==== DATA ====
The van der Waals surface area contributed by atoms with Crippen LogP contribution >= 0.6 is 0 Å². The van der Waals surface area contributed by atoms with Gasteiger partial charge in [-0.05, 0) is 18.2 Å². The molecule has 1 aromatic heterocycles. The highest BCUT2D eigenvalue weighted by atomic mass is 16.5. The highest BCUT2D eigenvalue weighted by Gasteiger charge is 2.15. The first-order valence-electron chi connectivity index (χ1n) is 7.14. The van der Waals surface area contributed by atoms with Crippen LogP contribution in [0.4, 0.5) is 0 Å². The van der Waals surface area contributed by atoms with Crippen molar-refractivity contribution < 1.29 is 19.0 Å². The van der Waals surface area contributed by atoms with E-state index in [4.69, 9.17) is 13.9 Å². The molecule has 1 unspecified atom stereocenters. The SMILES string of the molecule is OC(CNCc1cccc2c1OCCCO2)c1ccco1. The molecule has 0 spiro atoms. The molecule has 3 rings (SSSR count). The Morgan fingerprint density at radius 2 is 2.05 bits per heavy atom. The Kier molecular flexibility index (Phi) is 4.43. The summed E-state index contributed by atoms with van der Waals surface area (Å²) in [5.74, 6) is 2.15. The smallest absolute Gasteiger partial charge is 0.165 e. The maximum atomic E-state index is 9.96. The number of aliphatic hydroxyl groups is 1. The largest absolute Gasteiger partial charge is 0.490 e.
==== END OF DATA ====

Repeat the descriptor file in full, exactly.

The van der Waals surface area contributed by atoms with Crippen LogP contribution >= 0.6 is 0 Å². The van der Waals surface area contributed by atoms with Gasteiger partial charge in [-0.05, 0) is 18.2 Å². The molecule has 1 aromatic heterocycles. The highest BCUT2D eigenvalue weighted by atomic mass is 16.5. The highest BCUT2D eigenvalue weighted by Gasteiger charge is 2.15. The first-order valence-electron chi connectivity index (χ1n) is 7.14. The van der Waals surface area contributed by atoms with Crippen LogP contribution in [0.4, 0.5) is 0 Å². The van der Waals surface area contributed by atoms with Crippen molar-refractivity contribution < 1.29 is 19.0 Å². The van der Waals surface area contributed by atoms with E-state index in [4.69, 9.17) is 13.9 Å². The molecule has 1 unspecified atom stereocenters. The SMILES string of the molecule is OC(CNCc1cccc2c1OCCCO2)c1ccco1. The molecule has 0 spiro atoms. The molecule has 3 rings (SSSR count). The Morgan fingerprint density at radius 2 is 2.05 bits per heavy atom. The Kier molecular flexibility index (Phi) is 4.43. The summed E-state index contributed by atoms with van der Waals surface area (Å²) in [5.74, 6) is 2.15. The smallest absolute Gasteiger partial charge is 0.165 e. The maximum atomic E-state index is 9.96. The number of aliphatic hydroxyl groups is 1. The largest absolute Gasteiger partial charge is 0.490 e.